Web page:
I’m sure we’ve all had a good old whinge about HMRC phone queues, or moaned about the fact that any part of our hard earned money disappears into the Tax Office. But our country couldn’t function as well as it does without the taxation systems and regulations that exist. And part of the reason that developing countries struggle to move forward independently, is a lack of an efficient tax system.
Why this is an international issue?
The Organisation for Economic Co-operation and Development (OECD) published approximate figures from developing and developed countries. They say that in a developed country, the money made from tax is 35% of the overall GDP. In a developing country, this revenue plummets to only 14% of the GDP.
What is GDP?
It’s worth quickly clarifying here, GDP stands for Gross Domestic Product. This means the value of all the services and good made in a country during a particular amount of time. It is an international measurement and so is a useful tool when comparing how well countries’ economies are doing.
International solution required
Back to the low 14% of GDP tax revenue in developing countries. Obviously, this means that they have less money to spend on infrastructure and crucial services in their countries. As a result, they rely on aid from more developed countries for basic needs. The new support strategy aims to help these countries sort out their tax systems, so they can reinvest their own money and need less aid from developed countries.
What are the other benefits?
Another element is that of international tax fraud and evasion. The less stable and efficient tax systems are, the easier they are to manipulate for people who don’t want to pay their fair share of tax. As this is done on a global scale, it benefits all countries to make sure that governments everywhere can properly track tax paid by their citizens.
Countries with solid financial systems are also much more attractive to businesses as potential locations for investment.
Another benefit is that countries with economic stability are more likely to be able to maintain political stability; increasing the pool of possible international trading partners.
How much will this cost?
The entire support strategy costs £47m, which is divided up into different strands of help. The cost really lies in the price of the support provided, rather than actual sums of money. The largest portion going to the OECD to use in developing countries to improve their tax systems to meet international standards. This also involves rooting out tax avoidance and evasion.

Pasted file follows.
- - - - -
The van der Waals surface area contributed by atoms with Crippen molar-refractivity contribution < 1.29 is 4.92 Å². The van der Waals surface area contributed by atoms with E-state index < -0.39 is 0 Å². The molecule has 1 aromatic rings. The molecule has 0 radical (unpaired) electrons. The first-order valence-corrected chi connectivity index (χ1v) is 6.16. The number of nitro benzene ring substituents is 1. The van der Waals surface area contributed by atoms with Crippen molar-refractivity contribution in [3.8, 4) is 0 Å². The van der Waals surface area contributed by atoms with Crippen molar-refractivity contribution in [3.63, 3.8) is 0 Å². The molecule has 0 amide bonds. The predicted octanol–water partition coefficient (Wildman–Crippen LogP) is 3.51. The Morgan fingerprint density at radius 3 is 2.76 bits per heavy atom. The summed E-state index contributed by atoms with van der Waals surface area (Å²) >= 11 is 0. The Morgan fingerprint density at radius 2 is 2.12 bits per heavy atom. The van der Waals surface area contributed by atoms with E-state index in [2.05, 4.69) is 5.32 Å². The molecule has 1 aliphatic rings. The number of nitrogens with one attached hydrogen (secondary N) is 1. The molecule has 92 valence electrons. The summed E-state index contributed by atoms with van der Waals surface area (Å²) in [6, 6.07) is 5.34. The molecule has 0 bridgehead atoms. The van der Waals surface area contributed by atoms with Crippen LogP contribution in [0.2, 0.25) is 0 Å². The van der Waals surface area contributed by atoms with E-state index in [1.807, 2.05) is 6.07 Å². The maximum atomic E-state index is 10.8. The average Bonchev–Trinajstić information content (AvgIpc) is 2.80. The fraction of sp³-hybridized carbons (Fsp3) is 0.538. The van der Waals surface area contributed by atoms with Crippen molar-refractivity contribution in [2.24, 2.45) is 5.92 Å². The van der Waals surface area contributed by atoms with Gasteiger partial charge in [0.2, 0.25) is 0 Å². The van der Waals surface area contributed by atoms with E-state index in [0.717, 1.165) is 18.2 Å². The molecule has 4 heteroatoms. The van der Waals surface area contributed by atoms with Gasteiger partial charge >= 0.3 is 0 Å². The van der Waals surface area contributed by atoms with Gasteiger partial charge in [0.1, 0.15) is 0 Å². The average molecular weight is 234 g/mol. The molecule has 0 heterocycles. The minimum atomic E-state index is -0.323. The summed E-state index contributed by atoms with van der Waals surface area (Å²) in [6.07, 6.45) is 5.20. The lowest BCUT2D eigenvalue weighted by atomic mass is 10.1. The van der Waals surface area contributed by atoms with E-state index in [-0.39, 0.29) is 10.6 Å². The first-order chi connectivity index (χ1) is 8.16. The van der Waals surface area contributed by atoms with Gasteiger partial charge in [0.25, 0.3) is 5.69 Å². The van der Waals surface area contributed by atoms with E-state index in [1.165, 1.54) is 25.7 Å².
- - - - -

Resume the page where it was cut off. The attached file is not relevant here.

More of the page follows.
Part of this is a group called Tax Inspectors Without Borders. They provide tax experts on the ground to developing countries to advise them. So far, this section of the support is immensely cost-effective, with £100 made in revenue for every £1 it has cost. A pretty good return by anyone’s standards.
How is the UK helping?
The Department of International Development announced its commitment to this plan, with Penny Mordaunt, the International Development Secretary saying:
“This new UK support will help countries collect more taxes and leave them less reliant on aid. It will turbo charge their development.Governments in the developing world want to move beyond aid and we want to help them get there faster. We are supporting their efforts to implement a fairer, more transparent tax system which is vital in helping our aid money go further. We are helping developing countries create the right environment for foreign investment and giving British businesses the confidence to invest in them. This is a win for the developing world, as well as a win for the UK.”
The UK has world-renowned tax experts, so it makes sense that other countries look to us for knowledge. For example, HMRC has committed to sending two of their tax professionals to work with the African Tax Administration Forum for four years.
Perhaps we should all take a minute and appreciate the fact that we have a tax system that is based on fairness, is administrated by experts and does generate enough tax revenue to cover our necessary services and infrastructure. Nothing is perfect and we can all argue about where we think different proportions of tax money should be spent – but we should value what we have as it could be so much worse.